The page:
Two other Americans working in Saudi Arabia have asked me to work with their U.S.-based companies here in Saudi Arabia (Raytheon and Booz Allen). While the latter would have given me a greater salary, I’m satisfied where I’m at. I’m well-respected, treated well, and taken care of. For me it’s not always about the money, the benefits are great also!
What other benefits come with your position in Jeddah? Was your wife able to accompany you?
I will receive an end-of-contract award bonus, which is a function of my monthly salary and total years of service. I will also receive a food and transportation end-of-contract award.
Another benefit I enjoy is round trip airfare to the U.S., but I must fly the country flag carrier, Saudi Arabian Airlines.
I moved here by myself. My wife has invested over 20 years at her current job with benefits, so we decided that I go solo. I return to the U.S. at least every 8 months.
Tell us about expat life in Saudi Arabia. Where do you live? What’s a typical week like? Are there fun things to do in Jeddah?
I live in the seaport city of Jeddah along the Red Sea, between the city central area and the airport. I live in a two-bedroom apartment (the term “villa” is used here) located inside a secure compound with armed guards at the entrance and exit point.
My work days are Sunday – Thursday, plus at least one Saturday per month. I work 0700-1500. My free time is spent mostly working out at the gym inside my compound, running, reading, and following the national news.
There are several malls in the city, four within a 10-minute drive of my compound. Nearly every major American franchise has a shop in Jeddah, most with delivery service. Nightlife (as we know it) does not exist in Saudi Arabia.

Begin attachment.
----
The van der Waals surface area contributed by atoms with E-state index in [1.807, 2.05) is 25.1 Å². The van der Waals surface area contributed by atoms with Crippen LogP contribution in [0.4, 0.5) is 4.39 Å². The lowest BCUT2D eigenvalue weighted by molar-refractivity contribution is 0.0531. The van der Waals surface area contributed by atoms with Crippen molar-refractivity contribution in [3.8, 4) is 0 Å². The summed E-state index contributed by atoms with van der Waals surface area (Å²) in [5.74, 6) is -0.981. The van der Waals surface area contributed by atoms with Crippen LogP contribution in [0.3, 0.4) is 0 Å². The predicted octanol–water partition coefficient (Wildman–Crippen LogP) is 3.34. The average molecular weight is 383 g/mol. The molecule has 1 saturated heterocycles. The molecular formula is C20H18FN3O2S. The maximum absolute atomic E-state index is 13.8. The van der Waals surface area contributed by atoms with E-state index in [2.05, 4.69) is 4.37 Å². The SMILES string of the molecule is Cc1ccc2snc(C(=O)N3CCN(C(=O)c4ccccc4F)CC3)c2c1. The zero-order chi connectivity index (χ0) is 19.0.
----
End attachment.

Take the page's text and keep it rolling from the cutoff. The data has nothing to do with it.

Do you have many friends from the local population, or do you primarily socialize with other expats in Jeddah?
I landed in Jeddah in March 2013 and remain the only American on this government contract; as a matter of fact I’m the only American in the entire facility. Most of my associates are natives or other expats.
I have been invited for dinner a few times to share local dishes, but I have never met the female of the house; it’s not done in this culture. Two years ago I was invited to and attended a Saudi wedding.
How does the cost of living in Saudi Arabia compare to the U.S.? For example, how much is the rent for a 2-bedroom apartment, a bag of groceries, or a beer at a local bar?
I would say the cost is much lower here than in the U.S. Fruits and vegetables, and certain meats, are lower. My average weekly grocery bag is $25-$30. But we also get American homegrown products here (with a hefty import fee).
I’m unsure about apartment rental prices here because my apartment is rent-free, which includes utilities. Fuel for my issued car is free.
Beer, local bar . . . not in Saudi Arabia. However, most of the Western compounds (not to include the one I live in) have their own happy hour(s).
Eating out lunch/dinner can be a little expensive. I normally go out about once a month when I’m not in the mood to turn on the oven, and the cost just for me is about $18-$20.
Where do you get your health care and dental care? Do you have any kind of local insurance plan?
Health and dental care (not to include eye exams or tooth extractions), are covered under my contract free of charge. I’m able to go to the small medical facility located near my work area or to the government hospital, which is located between my compound and work site.
Do you speak Arabic? If not, is it difficult to navigate daily life?
I only speak a few words of the language. Most Saudis speak some English and are able to communicate basic functional language. It’s not at all difficult to navigate in the city or the outskirts, as all signs are in Arabic and English.
What do you like about living overseas, and specifically, about expat life in Jeddah?
I like the opportunities to meet people from all over the world and share cultures.